Utensils for domestic purposes, if they have come into contact with a dead body, require to be washed several times according to the specific gravity of the metal of which they are made. If the utensil is made of gold it requires one washing with "gomez" and water and a rubbing with dry earth. An utensil of silver, which is more porous than gold and therefore likely to carry more contagion, requires two similar cleanings and washings. An iron one requires three, a zinc one four, and a stone six washings. An utensil of porcelain, wood or clay is to be condemned altogether.(Vendidad 7.73-75.) In the same way, if accidentally a dead body happens to come into contact with stores of grain (Vendidad 7.32-35) or of drinking water (Vendidad 6.26-41), it is enjoined to reject and condemn a certain quantity in the approximate vicinity of the body.
Thus at the bottom of all religious injunctions and restrictions in connection with the funeral ceremonies and the disposal of the dead body, lies the sanitary principle of segregation, prevention of contamination and infection, sad the idea of observing simplicity and equality.
We will now speak of some of the observances attended to in the house even after the removal of the corpse. They also point to the same end.
After the removal of the body to the Tower all the members of the family are required to bathe. Fire is generally kept burning for three days at the spot where the body was placed before removal. Fragrant sandal and incense are burnt over it. We have spoken above about the good attributed to the fire in destroying the germs of the disease lurking at the spot where the decomposing body was placed.
Again, the spot where the body was placed before removal is generally set apart and not used for some time. Nobody is allowed to go on the spot for a period of ten days if the season at the time be winter, and for a period of thirty days, if the season be summer, when the decomposition and contamination are generally more rapid.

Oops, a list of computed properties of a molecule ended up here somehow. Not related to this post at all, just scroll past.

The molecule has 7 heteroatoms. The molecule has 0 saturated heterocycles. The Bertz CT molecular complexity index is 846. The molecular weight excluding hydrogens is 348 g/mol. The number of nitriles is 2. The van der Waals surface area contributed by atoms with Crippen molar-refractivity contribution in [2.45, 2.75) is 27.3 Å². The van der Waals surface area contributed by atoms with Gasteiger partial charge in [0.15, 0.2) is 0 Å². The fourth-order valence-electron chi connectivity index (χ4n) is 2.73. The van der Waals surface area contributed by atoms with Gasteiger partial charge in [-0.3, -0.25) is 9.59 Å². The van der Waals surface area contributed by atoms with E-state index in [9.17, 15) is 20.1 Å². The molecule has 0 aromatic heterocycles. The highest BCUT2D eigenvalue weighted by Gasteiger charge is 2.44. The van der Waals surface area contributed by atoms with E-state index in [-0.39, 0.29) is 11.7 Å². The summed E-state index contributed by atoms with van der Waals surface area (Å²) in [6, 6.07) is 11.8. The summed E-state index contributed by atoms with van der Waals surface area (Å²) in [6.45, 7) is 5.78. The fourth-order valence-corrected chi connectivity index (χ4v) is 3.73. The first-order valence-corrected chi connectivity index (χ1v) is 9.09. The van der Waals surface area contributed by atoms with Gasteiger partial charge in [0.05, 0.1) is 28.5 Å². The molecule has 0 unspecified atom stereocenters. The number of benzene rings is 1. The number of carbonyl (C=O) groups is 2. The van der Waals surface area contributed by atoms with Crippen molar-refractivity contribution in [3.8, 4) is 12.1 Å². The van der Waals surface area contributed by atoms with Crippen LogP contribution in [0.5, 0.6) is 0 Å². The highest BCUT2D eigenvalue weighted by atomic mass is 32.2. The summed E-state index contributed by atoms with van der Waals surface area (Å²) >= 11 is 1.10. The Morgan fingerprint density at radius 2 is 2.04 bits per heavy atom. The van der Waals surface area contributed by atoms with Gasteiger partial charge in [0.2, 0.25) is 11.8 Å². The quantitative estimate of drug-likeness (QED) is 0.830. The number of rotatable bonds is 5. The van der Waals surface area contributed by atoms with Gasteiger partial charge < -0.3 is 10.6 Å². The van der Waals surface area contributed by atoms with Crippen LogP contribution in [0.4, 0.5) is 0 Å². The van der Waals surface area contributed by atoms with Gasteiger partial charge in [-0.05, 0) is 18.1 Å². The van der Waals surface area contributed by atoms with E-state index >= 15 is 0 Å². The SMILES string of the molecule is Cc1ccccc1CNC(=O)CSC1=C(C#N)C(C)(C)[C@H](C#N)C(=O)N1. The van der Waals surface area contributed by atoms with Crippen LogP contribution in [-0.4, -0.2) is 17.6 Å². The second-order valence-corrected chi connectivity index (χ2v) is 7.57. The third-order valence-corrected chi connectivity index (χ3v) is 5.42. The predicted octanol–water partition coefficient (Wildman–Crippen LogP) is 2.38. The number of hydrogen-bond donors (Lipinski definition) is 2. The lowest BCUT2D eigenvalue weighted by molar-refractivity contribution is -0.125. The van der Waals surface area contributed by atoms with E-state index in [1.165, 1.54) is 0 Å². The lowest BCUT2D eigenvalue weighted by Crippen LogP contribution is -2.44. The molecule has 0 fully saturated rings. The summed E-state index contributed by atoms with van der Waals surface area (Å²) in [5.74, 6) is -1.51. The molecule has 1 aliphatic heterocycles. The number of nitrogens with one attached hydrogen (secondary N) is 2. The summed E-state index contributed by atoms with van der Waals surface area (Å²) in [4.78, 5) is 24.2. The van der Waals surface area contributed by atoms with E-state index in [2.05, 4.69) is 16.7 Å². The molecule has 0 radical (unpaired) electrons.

Near the spot where the body was placed, a lamp is kept burning for a period of nine days or thirty days, according as it is winter or summer. In a small pot full of water fresh flowers are kept and changed every morning and evening. On the expiry of the above period the chamber is washed throughout.
For three days after death the family abstains from meat, and takes food chiefly consisting of vegetable and fish, which is called "parhîzî" (abstinence). Not only do the family, but even nearest and dearest friends abstain from meat diet. The abstinence is observed as a sign of mourning. Up to recently in Bombay, and even now in some of the mofussil towns, no food is cooked in the house where death has taken place. The nearest relations of the family prepare the food for the bereaved family and send it over to the place.
We will now speak of the funeral ceremonies performed for the good of the soul after the disposal of the body.
According to Parsi scriptures, the soul of a dead person remains within the precincts of this world for three days. In this state it sees before itself a picture of its past deeds. If it is the soul of a pious person, it sees a beautiful picture of its deeds in the past life and feels happy and joyful. If it is the soul of a wicked person, it sees a horrible picture of its past deeds and shudders and feels unhappy at the sight and feels at a loss where to go.